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Baltimore Approves New Settlements With GTTF Police Corruption Victims, Warned More Claims Coming

Baltimore's spending Board unanimously approved settlements totaling $195,000 for two victims of the disgraced police Gun Trace Task Force.

The GTTF officers were part of an elite unit that preyed upon people who they believed would never report them—and many are now in prison.

Both victims, Kyle Knox and Shaune Berry, allege drugs were planted on them and they wrongly served time in prison.

You can read the settlements here"



Justin Conroy, the deputy chief of Baltimore's division of legal affairs, said more cases are pending, "We currently have four cases in active litigation and another four active claims."

It comes just days after a scathing independent investigation into the cause of GTTF corruption. Asked by the comptroller whether the report could lead to more victims filing claims, Deputy Solicitor Darnell Ingram said, "I don't believe we can project what a plaintiff may or may not do."

Baltimore police commissioned the $4 million independent report.

City taxpayers have already paid out more than $13 million in GTTF-related settlements.

Council president Nick Mosby said the corrupt officers are still getting their pensions, and he called on the General Assembly to pass legislation to take them away. "We have to continue to push our colleagues in Annapolis to do the right thing and ensure we have the ability of going after folks' pensions," Mosby said.  "And again with these settlements, it's not just coming from the taxpayers who were already wrongfully done by these individuals."

"This is literally money we are taking from a city with a tremendous amount of issues—systemic issues. …Every time we approve one of the settlements, that is taking away money from our citizens who have already been wronged," the council president said.

The independent investigation faulted a lack of accountability in the Baltimore Police Department at the time, saying leadership turned a blind eye to corruption as long as officers were making big arrest numbers.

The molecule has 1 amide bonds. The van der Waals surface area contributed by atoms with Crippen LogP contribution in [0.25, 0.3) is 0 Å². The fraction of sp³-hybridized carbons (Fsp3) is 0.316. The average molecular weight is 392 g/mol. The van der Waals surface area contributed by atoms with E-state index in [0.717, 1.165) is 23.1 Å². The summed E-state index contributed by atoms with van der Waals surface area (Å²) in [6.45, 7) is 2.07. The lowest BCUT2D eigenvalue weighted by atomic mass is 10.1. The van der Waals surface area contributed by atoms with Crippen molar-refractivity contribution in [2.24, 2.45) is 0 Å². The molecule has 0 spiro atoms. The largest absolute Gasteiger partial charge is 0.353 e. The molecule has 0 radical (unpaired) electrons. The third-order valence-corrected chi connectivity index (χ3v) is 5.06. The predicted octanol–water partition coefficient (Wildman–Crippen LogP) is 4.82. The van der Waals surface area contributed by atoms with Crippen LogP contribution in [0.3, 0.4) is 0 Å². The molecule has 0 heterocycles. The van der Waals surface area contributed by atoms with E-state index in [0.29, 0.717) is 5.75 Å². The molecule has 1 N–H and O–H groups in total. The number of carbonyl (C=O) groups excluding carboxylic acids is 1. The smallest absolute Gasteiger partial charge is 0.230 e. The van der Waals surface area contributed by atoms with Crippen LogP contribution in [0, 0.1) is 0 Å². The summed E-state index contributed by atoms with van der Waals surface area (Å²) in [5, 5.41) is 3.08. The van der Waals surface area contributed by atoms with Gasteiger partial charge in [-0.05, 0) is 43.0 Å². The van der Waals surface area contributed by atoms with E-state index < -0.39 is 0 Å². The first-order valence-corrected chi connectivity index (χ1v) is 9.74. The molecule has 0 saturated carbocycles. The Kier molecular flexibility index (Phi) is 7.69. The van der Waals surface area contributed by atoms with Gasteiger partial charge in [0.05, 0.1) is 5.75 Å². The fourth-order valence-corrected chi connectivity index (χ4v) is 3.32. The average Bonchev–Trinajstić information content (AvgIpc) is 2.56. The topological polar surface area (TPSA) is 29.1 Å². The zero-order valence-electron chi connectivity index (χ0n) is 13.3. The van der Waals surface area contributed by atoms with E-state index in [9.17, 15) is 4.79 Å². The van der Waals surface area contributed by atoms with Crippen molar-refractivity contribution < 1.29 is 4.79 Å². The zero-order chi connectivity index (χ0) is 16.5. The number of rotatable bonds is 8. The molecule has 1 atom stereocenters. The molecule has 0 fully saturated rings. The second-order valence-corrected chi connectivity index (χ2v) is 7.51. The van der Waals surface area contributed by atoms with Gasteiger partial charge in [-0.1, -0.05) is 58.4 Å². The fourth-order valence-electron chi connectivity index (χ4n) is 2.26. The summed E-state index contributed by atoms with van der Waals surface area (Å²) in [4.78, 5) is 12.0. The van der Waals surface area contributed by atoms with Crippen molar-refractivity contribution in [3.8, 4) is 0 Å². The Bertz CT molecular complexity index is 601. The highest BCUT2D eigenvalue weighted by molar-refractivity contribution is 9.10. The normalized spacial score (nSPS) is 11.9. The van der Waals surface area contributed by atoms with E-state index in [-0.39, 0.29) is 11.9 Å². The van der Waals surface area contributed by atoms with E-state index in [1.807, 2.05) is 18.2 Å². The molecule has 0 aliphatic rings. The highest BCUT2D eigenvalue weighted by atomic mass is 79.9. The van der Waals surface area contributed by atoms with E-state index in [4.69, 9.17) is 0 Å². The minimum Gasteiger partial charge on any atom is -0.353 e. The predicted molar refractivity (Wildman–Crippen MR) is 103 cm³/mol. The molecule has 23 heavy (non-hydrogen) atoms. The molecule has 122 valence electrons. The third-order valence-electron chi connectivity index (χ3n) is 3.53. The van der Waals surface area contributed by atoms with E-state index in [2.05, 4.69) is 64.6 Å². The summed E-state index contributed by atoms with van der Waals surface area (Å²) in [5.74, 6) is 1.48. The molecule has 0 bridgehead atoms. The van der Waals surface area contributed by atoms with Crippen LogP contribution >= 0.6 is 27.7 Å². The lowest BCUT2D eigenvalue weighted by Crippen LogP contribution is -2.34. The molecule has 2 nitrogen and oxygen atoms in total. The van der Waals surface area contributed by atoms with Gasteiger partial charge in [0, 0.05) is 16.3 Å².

"They didn't fear the consequences. There was an accountability system within the department that was viewed as non-threatening, and people didn't have to account for the misconduct they engaged in or even the corruption that they were engaged in. Internal Affairs, by whatever name it was known at the time, was a paper tiger," lead investigator Michael Bromwich told WJZ's Mike Hellgren.

The report also detailed years of dysfunction at City Hall and red flags about many of the now-convicted officers, including dozens of internal affairs complaints that were kept secret and largely ignored. "Widespread planting of evidence, framing defendants, home invasion, the kind of conduct you saw by these GTTF members over a period of time that really is shocking: The way they felt they had impunity to abuse people in Baltimore, to violate their constitutional rights, and they really didn't seem to fear until the very end that there would be any consequences for them."

He said Sgt. Wayne Jenkins, who lead the GTTF, made a former cellmate his representative—who strung investigators along—and was more interested in a movie deal than talking about the corruption.

"Here was one opportunity for them to help everyone including their colleagues in the police department and the public and the Baltimore community. Why did they do what they did? And they decided to pass on it, so you have to wonder whether they were really sorry after all."

But Bromwich praised Commissioner Michael Harrison's current reforms and is cautiously optimistic about the future. "I think the culture is changing, but it's like turning an ocean liner. It's very slow and it requires patience."

A virtual public consent decree hearing about police reforms is scheduled for Thursday.

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